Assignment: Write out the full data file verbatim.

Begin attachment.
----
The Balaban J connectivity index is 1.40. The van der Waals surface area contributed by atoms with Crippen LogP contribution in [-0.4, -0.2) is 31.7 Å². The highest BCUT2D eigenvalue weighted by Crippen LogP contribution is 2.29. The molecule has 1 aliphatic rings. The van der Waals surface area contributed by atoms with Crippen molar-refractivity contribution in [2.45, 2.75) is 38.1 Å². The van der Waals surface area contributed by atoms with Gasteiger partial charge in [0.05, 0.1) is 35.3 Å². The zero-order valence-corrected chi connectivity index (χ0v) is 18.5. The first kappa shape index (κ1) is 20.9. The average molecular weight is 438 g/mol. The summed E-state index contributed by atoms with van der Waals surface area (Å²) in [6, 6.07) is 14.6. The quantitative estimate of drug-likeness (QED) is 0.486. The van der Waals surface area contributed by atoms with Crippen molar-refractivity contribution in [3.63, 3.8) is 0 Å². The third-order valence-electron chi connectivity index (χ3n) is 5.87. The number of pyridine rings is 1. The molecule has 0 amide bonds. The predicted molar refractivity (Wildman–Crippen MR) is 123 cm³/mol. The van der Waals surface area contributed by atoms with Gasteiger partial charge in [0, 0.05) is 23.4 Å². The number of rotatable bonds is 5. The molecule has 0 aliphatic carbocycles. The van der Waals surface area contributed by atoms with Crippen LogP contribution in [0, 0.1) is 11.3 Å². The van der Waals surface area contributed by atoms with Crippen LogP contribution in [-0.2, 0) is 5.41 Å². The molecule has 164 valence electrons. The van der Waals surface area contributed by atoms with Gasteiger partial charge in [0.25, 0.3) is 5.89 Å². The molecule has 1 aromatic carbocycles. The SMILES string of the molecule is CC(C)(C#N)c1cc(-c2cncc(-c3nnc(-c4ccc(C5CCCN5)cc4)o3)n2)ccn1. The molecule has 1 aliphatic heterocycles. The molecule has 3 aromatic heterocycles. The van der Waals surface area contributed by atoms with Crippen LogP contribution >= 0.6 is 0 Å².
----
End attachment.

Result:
The Balaban J connectivity index is 1.40. The van der Waals surface area contributed by atoms with Crippen LogP contribution in [-0.4, -0.2) is 31.7 Å². The highest BCUT2D eigenvalue weighted by Crippen LogP contribution is 2.29. The molecule has 1 aliphatic rings. The van der Waals surface area contributed by atoms with Crippen molar-refractivity contribution in [2.45, 2.75) is 38.1 Å². The van der Waals surface area contributed by atoms with Gasteiger partial charge in [0.05, 0.1) is 35.3 Å². The zero-order valence-corrected chi connectivity index (χ0v) is 18.5. The first kappa shape index (κ1) is 20.9. The average molecular weight is 438 g/mol. The summed E-state index contributed by atoms with van der Waals surface area (Å²) in [6, 6.07) is 14.6. The quantitative estimate of drug-likeness (QED) is 0.486. The van der Waals surface area contributed by atoms with Crippen molar-refractivity contribution in [3.63, 3.8) is 0 Å². The third-order valence-electron chi connectivity index (χ3n) is 5.87. The number of pyridine rings is 1. The molecule has 0 amide bonds. The predicted molar refractivity (Wildman–Crippen MR) is 123 cm³/mol. The van der Waals surface area contributed by atoms with Gasteiger partial charge in [0, 0.05) is 23.4 Å². The number of rotatable bonds is 5. The molecule has 0 aliphatic carbocycles. The van der Waals surface area contributed by atoms with Crippen LogP contribution in [0, 0.1) is 11.3 Å². The van der Waals surface area contributed by atoms with Crippen LogP contribution in [-0.2, 0) is 5.41 Å². The molecule has 164 valence electrons. The van der Waals surface area contributed by atoms with Gasteiger partial charge in [0.25, 0.3) is 5.89 Å². The molecule has 1 aromatic carbocycles. The SMILES string of the molecule is CC(C)(C#N)c1cc(-c2cncc(-c3nnc(-c4ccc(C5CCCN5)cc4)o3)n2)ccn1. The molecule has 1 aliphatic heterocycles. The molecule has 3 aromatic heterocycles. The van der Waals surface area contributed by atoms with Crippen LogP contribution >= 0.6 is 0 Å².